Expanding the definition of grief for employees’ mental health.
Grief. It’s a word we often use when talking about loss of life. But not a word we use when we talk about loss in a different context such as loss of hope, closeness to loved ones, or professional opportunities. The pandemic is a good example of how multilayered grief can be. It caused some people to wait nine hours in line at the hospital with the hope that their loved one would get the care they needed. Some without success. While others lost their sense of financial independence, opportunities to move up in their careers, or the ability to spend time with the people they care about. Someone grieving during the pandemic may not show up fully at work and may not even know they’re grieving at all. Perhaps their definition of grief only involves the loss of life, but not the other pieces of their happiness and joy that were lost in the process. Suppressed grief impacts employees’ happiness, productivity, and ability to show up authentically in the workplace. It’s about time we rethink the concept of grief, how it shows up for people in the workplace and what we can do to support those experiencing grief.
Non-Traditional Forms of Grief
There are several non-traditional forms of grief that businesses and individuals often overlook in the business world. The forms that may not involve a physical loss of life but do involve a loss of something that the employee is no longer able to ignore and that which impacts their ability to perform and do their best at work.
People are grieving the continuation of a global pandemic with no end in sight. The light at the end of the tunnel has shifted and many people are grieving the life, memories, and freedoms they had before the pandemic began. People are grieving the loss of a promotion or the opportunity to work on a highly visible project. The missed opportunity for upward mobility in their careers could be a silent and painful low point in someone’s life right now.
Someone may be grieving how they aren’t meeting the expectations of others, whether that’s failing to perform well on a high visibility project or letting down a family member. Someone may be grieving missing out on special opportunities such as concerts, vacations, birthdays, and celebrations postponed. People may be grieving the loss of spending time with friends and family with no foreseeable reunion in sight.
People are grieving the loss of privacy. With work-from-home policies still dominating the business world, many people no longer have privacy or free time readily available. People are grieving the loss of unmet dreams and life goals. Some people had to put their dreams on hold to become a parent, care for a sick family member, or make it through a stint of unemployment.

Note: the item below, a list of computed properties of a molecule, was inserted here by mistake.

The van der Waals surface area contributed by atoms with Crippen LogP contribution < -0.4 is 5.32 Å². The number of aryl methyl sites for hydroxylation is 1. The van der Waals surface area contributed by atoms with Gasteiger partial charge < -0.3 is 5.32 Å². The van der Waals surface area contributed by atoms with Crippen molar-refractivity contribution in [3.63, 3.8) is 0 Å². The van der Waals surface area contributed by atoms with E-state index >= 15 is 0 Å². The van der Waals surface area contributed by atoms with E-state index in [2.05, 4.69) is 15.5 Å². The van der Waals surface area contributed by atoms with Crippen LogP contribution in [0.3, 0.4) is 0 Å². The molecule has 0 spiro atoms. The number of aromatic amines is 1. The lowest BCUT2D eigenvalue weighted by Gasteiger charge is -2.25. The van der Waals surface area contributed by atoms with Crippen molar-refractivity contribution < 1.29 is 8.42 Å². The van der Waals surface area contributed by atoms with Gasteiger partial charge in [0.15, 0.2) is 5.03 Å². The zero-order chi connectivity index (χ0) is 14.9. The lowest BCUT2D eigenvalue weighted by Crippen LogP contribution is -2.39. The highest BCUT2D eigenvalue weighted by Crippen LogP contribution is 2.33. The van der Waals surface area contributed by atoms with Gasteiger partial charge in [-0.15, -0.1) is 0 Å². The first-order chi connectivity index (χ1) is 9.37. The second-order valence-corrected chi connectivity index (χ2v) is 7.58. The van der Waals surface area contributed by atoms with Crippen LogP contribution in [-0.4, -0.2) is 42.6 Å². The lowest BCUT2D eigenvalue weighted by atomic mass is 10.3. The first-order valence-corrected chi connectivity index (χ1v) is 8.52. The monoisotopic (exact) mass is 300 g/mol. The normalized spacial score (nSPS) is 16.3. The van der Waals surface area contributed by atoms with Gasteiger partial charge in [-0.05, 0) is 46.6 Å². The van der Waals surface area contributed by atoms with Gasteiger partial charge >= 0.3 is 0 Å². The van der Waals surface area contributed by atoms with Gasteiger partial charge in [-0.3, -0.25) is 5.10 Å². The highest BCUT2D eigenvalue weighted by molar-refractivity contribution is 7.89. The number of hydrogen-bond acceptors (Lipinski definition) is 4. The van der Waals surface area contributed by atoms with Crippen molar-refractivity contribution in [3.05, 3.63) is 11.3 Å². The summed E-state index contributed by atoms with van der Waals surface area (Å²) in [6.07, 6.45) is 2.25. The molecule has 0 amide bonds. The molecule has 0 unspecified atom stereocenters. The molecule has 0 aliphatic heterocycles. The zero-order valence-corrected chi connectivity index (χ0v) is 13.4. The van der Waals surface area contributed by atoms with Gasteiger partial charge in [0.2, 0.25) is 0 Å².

People are grieving from isolation. Someone just packed up and moved to a new place and they’ve lost a closeness to their friends, family, and all things familiar. People are grieving the major impact of isolation in a new place and the difficulty that comes with foraging new relationships in the future. People are experiencing financial grief. The loss of income or a recent dependency on someone else for financial support may be impacting someone’s mental well-being. There are so many more examples of non-traditional grief that are overlooked in the workplace. But you can imagine all the ways the grief mentioned above would impact somebody’s ability to show up fully at work.
Expanding our Definition of Grief
There’s more to grief than a loss of life. Expanding that definition to include non-traditional forms of grief like the loss of work opportunities, social connections, finances and more can create a new lens by which we view grief and what we can do to support those experiencing it. Companies that currently offer bereavement leave may want to include mental health or self-care time off. This special form of Paid Time Off would allow employees who are experiencing non-traditional forms of grief to take the time they need to work through it.
It’s important to also take the stigma out of the words ‘mental health days.’ People often think they need some chronic condition to take those days off. But that’s not true. Expanding our understanding of grief and encouraging the use of mental health or self-care time off can encourage employees to take the time they need to process grief outside of the workplace.
It’s okay to grieve, accept what was, and release it. With non-traditional forms of grief, we open ourselves up for new opportunities to reflect, heal, and show up fully. Expanding the definition of grief and giving employees the time off they need to process it, can provide a new level of healing and presence in the workplace. Employees and employers have a responsibility to make sure non-traditional grief is recognized. If an employee is not willing to disclose that information to their employer, we can’t expect businesses to be aware of their situation and move toward action to support the person.
On the other hand, if the employer isn’t thinking broadly about their benefits like mental health or self-care time off, people may not feel the psychological safety to come forward and ask for the time they need to grieve. This topic of non-traditional grief is something most organizations aren’t processing. But they should. When they do, the health, happiness, and psychological safety of employees can grow and flourish. The way we think about grief can be turned on its head to support a broader array of challenges that impact an employee’s ability to show up. When those non-traditional forms of grief are acknowledged, empathy, compassion, and authenticity can grow in the workplace.